What opportunities and challenges do the UK’s historic links with Nigeria pose when considering the future partnership between the two countries?

  1. British NGOs like VSO have been active in Nigeria since Independence, with VSO active in the country since 1961. This is a source of British influence in the country and in the wider region, which Britain should seek to build on as we look to the next chapter of the UK – Nigeria relationship. Through organisations like VSO, the UK has sent international volunteers to Nigeria to assist with the country's development for seven decades. They have taught in schools, volunteered in medical facilities and helped to train and built capacity across institutions in Nigeria.
  2. Since 2011, international youth volunteering in Nigeria has been an important source of cross-cultural learning and exchange between young Brits and young Nigerians, strengthening the UK – Nigeria partnership[7]. Between 2011 – 2020, the International Citizen Service (ICS), run by VSO in partnership with other respected development organisations, ran 19 cycles of youth volunteer placements across Nigeria involving 996 young people. In these placements, young British people aged between 18 – 25 volunteered alongside young Nigerians in communities across Adamawa, Cross River, Kano, Kwara, Lagos, Niger, Nasarawa, Osun and Enugu states, on programmes related to health, inclusive education and livelihoods.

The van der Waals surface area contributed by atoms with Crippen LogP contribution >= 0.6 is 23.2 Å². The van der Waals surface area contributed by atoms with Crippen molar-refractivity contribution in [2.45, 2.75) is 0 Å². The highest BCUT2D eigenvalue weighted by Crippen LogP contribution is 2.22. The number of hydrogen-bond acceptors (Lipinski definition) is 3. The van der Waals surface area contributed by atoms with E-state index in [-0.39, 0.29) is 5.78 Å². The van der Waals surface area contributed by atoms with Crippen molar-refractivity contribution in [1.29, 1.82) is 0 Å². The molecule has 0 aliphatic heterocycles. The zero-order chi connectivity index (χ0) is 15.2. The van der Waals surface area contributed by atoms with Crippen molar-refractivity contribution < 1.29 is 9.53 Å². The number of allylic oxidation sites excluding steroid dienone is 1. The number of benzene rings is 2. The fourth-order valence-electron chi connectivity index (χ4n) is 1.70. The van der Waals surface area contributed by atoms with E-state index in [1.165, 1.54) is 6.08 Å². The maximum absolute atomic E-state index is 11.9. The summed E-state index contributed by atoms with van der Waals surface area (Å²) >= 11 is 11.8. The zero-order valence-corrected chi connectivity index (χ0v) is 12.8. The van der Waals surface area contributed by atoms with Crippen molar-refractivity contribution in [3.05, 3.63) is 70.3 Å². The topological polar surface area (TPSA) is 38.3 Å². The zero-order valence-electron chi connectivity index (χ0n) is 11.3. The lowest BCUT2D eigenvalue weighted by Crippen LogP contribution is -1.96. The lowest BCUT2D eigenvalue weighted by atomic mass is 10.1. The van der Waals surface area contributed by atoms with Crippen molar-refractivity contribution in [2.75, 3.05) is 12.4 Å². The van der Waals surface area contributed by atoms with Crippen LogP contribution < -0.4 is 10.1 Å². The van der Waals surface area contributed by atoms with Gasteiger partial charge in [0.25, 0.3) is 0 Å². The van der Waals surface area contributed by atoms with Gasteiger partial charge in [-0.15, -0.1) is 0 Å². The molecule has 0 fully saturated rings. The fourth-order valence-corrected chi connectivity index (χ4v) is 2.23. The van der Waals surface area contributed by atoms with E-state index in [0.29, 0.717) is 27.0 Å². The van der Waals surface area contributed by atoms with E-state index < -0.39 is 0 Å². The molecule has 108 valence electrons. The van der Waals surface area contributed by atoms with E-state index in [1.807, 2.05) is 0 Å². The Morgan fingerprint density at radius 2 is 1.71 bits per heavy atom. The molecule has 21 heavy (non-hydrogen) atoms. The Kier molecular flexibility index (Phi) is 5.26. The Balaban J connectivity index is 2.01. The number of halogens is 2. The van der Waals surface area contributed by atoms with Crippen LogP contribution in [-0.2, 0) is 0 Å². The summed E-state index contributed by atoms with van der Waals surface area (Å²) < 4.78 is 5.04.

3. ICS created a cohort of outward-facing global citizens, connected by a belief in what UK aid can achieve overseas, working to build national capacity through the engagement of communities and individuals volunteering for development. ICS volunteers are the community, business and political leaders of tomorrow, and by volunteering together and learning from each other through ICS, have created new bonds that span the world, which will shape Britain’s trade, aid and political links with countries including Nigeria over the coming years and decades.
  4. Since 2019, Nigeria’s ‘National Youth Engagement Network’ (NYEN), facilitated and supported by VSO, has mobilised young Nigerians, many of whom are former ICS alumni, to volunteer for development in their own communities. NYENs were set up in order that national ICS volunteers, inspired by their time volunteering through ICS, could continue to contribute to the Sustainable Development Goals in their own communities, and to continue their journeys as active citizens. Youth volunteers bring particular strengths to development work, particularly in the realm of peer-to-peer education and attitude change, and the Nigerian NYEN has most recently been involved in advocacy around food security policy and developing an action plan for the implementation of a National Volunteer Policy.